yisan kajok Laura Elizabeth Pohl

Kim Soo-Ja, 78, came south with her mother and siblings during the Korean War, leaving behind her aunts and grandparents. Her father died in North Korea during the war when the factory he worked at was bombed.
“I want to visit my father's tomb. I really, really, really want to go there.”
In Korean culture, it's important for families to gather at their ancestors' tombs and pay respects during holidays. Not being able to do so is a tragic situation for many separated family members.

What was the most common thread you found between the people you photographed?

Most people I met with said they wanted political issues set aside and they just wanted to see their loved ones in the north.

North Korea is frequently in the headlines for its politics. What do you think most people forget when it comes to the division of Korea?

I think most people forget or don't even know in the first place that these divided families exist. South Koreans and North Koreans are not legally allowed to call, meet, write, Facetime, email or otherwise communicate with each other. All these divided family members I met have been involuntarily separated from their family in North Korea for 65 years or more. That's a humanitarian issue.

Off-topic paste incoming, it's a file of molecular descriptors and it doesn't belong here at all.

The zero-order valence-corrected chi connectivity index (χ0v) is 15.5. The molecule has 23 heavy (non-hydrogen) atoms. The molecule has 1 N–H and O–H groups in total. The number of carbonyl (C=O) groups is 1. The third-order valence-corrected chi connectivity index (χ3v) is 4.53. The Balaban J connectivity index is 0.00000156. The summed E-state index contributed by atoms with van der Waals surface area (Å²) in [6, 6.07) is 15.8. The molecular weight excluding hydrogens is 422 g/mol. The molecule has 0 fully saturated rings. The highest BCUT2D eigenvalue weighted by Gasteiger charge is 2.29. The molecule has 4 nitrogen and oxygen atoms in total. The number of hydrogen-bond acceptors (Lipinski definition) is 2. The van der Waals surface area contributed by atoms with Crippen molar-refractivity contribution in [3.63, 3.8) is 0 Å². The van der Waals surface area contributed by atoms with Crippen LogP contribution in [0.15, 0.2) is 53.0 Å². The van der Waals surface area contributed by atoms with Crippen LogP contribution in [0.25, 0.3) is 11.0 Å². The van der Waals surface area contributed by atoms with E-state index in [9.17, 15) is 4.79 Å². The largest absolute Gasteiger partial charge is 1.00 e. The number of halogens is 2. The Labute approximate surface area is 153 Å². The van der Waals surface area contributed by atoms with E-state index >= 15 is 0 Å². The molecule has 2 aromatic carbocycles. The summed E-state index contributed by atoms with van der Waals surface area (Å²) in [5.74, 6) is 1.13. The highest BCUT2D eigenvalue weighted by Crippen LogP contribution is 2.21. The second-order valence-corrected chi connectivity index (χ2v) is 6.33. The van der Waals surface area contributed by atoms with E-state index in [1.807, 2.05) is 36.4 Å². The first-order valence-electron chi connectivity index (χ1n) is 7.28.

Korean Separation Families by Laura Elizabeth Pohl

Park Ki-Soo, 84, has five siblings living in North Korea. His parents also live there, if they are not already deceased, as he assumes. Park remembers that when he was young he helped his parents, who were farmers, water their crops.
“I helped my parents and I just lived day by day. It was nothing special, actually.”
Park was 17 when a North Korean soldier warned him he would be killed if he didn’t flee. He swam across the freezing Imjin River toward the south in December 1950 with two friends and a brother; his brother died right after the war.
“My siblings and my parents most of all must have missed me,” he said. “They didn’t even have any idea where I went or exactly when, and you know the way parents think of their children – you don’t even have to mention it.”
Park, who is married with five children, wants to see his parents and siblings again. If they’re no longer alive, he wants to know the dates they died so he can perform traditional Korean rituals for the deceased.

Why the choice of a moving exhibition?